After suffering academic burnout, Larson left school and went to work as a physical therapist and pharmaceutical sales rep. Three years ago he opened Pandora's, with its velvety interior and foreign-accented saleswomen, which quickly became a favorite among the sort of society people whose vanity plates are rarely spotted in front of the nearby Kitty's. He also hosts free monthly lectures at the store, where the curious can learn about "Light Bondage for Couples" while sipping wine. In fact, it will be an ideal setting for displaying his invention.

"Non-adult stores is where I want my vibrators," he says. "I don't want a woman to have to make a special journey to a porn store to find my toy. I want her to discover it at a place she likes to shop. I want to see two or three boxes just sitting on a shelf in an elegant boutique."

"People have completely screwed up the marketing of sex to women," he adds. "I think I know how to do it. Pandora's should be a national market. Victoria's Secret was so taboo when it first came to malls, but look at it now. On the other hand, I'm a big frowner on Victoria's Secret. Their goods are crap for what they cost, and there's no one knowledgeable to help you."

It's easy to coerce Larson into trashing his competitors -- except for one, the San Francisco-based Good Vibrations, a 25-year-old store that spawned a publishing company (Down There Publications) as well as a brisk Internet business.

"The woman who started that business is my hero," he says. "What she did for the community! I'd love to talk to her. I'd love to get her opinion on my toy."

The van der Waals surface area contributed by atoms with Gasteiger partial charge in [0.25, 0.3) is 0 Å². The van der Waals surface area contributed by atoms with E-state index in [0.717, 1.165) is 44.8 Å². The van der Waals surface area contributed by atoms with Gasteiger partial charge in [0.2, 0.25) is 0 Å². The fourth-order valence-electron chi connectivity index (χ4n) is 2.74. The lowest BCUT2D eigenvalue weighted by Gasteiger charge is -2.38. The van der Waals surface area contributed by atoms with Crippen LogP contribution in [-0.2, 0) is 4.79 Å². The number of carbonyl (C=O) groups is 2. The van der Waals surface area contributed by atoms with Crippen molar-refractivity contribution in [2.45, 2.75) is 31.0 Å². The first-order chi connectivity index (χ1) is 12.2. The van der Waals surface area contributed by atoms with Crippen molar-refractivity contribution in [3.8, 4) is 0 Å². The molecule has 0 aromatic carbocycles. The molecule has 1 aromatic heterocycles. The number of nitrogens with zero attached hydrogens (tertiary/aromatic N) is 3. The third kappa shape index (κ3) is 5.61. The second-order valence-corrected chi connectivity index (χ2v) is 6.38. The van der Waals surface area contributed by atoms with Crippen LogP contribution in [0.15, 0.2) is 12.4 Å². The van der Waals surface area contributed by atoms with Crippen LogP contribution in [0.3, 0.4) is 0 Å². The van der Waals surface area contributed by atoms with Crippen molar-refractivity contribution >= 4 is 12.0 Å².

"A better orgasm?" asks Joani Blank, Good Vibrations' founder. "How? Bigger? Better? Stronger? What? It's always guys who say that 'better orgasm' is out there. On the other hand, it's always women who think guys can have multiple orgasms and make them nervous. Well," she says charitably, "since he's a guy, he has that testosterone thing going for him. Maybe there's something to it."

Blank, now 64 and "months from going on Medicare," has spent most of her adult life evaluating toys and teaching women how to use them. "It was kind of like consciousness-raising," she recalls, "if you're not too young to remember what that was. We took pre-orgasmic women and basically taught them to masturbate. Ten sessions, five weeks. Intense, with very specific homework. We claimed 100 percent success, unless you didn't do your homework. One woman, for instance, had had an orgasm in 1947 and had another during her homework, and then she quit. Two was enough for her lifetime.

"We'd start out with the use of hands, so you could deal with the yickiness of touching yourself down there, and then, if you had no luck, we'd prescribe a vibrator. It worked. So when I got laid off, my friend told me to start a vibrator store. That way, women didn't have to go someplace awful to buy one."

Good Vibrations became a magnet in the heavily lesbian neighborhood where it opened, but its clientele soon expanded. "I thought it was crucial to be able to hold the product in your hand and to talk to someone who could really help," Blank recalls. "I also liked the idea of exploiting a person's interest, rather than their anxiety, in sex." Embarrassment, she found, was a constant adversary. "Men are just as embarrassed as women, but they're driven. They must get off. Women had to be convinced that coming into a store like mine was good for a relationship, as opposed to their own pleasure. They ended up coming, ha ha, for the wrong reasons, but so what? They came back, and in this day and age, we do have some testosterone of our own. Our own pleasure is kind of appealing."

Blank has edited several anthologies on that subject, including the classic First Person Sexual and the upcoming (and very comprehensive) Big Book of Masturbation. Although she sold the Good Vibrations business years ago, her impact on the business remains legendary. "Have you seen the Joani's Butterfly vibrator?" she asks. "The very first strap-on clitoral stimulator? I'm the Joani! It was made for me!"

No wonder Larson wants her opinion.

"Have him send me that toy," Blank decides. "I'll sign a non-compete clause. Tell him I'll check it out."